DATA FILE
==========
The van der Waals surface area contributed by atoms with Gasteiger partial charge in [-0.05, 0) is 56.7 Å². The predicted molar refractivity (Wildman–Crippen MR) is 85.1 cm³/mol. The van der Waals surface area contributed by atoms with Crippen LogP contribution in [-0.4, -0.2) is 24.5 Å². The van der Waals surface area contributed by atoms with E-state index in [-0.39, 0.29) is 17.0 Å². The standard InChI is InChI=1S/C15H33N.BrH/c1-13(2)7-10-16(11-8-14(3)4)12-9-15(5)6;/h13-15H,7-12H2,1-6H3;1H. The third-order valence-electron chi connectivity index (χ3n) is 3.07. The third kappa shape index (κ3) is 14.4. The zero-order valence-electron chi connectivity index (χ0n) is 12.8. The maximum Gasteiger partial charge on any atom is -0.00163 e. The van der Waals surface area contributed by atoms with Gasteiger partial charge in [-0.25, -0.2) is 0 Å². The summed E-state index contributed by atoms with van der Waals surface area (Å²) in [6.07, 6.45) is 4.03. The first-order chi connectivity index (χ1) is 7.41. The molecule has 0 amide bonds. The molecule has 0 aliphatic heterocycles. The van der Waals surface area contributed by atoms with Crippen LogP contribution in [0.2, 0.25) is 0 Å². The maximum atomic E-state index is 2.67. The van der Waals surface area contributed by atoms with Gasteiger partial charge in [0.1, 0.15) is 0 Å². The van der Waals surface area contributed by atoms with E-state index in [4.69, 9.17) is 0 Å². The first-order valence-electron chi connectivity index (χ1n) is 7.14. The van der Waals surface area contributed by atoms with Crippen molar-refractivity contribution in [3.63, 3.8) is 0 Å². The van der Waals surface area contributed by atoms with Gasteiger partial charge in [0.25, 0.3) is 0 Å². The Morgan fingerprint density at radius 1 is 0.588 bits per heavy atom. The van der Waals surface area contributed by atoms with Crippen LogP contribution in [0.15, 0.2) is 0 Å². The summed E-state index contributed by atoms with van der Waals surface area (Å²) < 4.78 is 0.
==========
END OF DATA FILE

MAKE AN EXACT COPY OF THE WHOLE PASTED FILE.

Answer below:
The van der Waals surface area contributed by atoms with Gasteiger partial charge in [-0.05, 0) is 56.7 Å². The predicted molar refractivity (Wildman–Crippen MR) is 85.1 cm³/mol. The van der Waals surface area contributed by atoms with Crippen LogP contribution in [-0.4, -0.2) is 24.5 Å². The van der Waals surface area contributed by atoms with E-state index in [-0.39, 0.29) is 17.0 Å². The standard InChI is InChI=1S/C15H33N.BrH/c1-13(2)7-10-16(11-8-14(3)4)12-9-15(5)6;/h13-15H,7-12H2,1-6H3;1H. The third-order valence-electron chi connectivity index (χ3n) is 3.07. The third kappa shape index (κ3) is 14.4. The zero-order valence-electron chi connectivity index (χ0n) is 12.8. The maximum Gasteiger partial charge on any atom is -0.00163 e. The van der Waals surface area contributed by atoms with Gasteiger partial charge in [-0.25, -0.2) is 0 Å². The summed E-state index contributed by atoms with van der Waals surface area (Å²) in [6.07, 6.45) is 4.03. The first-order chi connectivity index (χ1) is 7.41. The molecule has 0 amide bonds. The molecule has 0 aliphatic heterocycles. The van der Waals surface area contributed by atoms with Crippen LogP contribution in [0.2, 0.25) is 0 Å². The maximum atomic E-state index is 2.67. The van der Waals surface area contributed by atoms with Gasteiger partial charge in [0.1, 0.15) is 0 Å². The van der Waals surface area contributed by atoms with E-state index in [4.69, 9.17) is 0 Å². The first-order valence-electron chi connectivity index (χ1n) is 7.14. The van der Waals surface area contributed by atoms with Crippen molar-refractivity contribution in [3.63, 3.8) is 0 Å². The van der Waals surface area contributed by atoms with Gasteiger partial charge in [0.25, 0.3) is 0 Å². The Morgan fingerprint density at radius 1 is 0.588 bits per heavy atom. The van der Waals surface area contributed by atoms with Crippen LogP contribution in [0.15, 0.2) is 0 Å². The summed E-state index contributed by atoms with van der Waals surface area (Å²) < 4.78 is 0.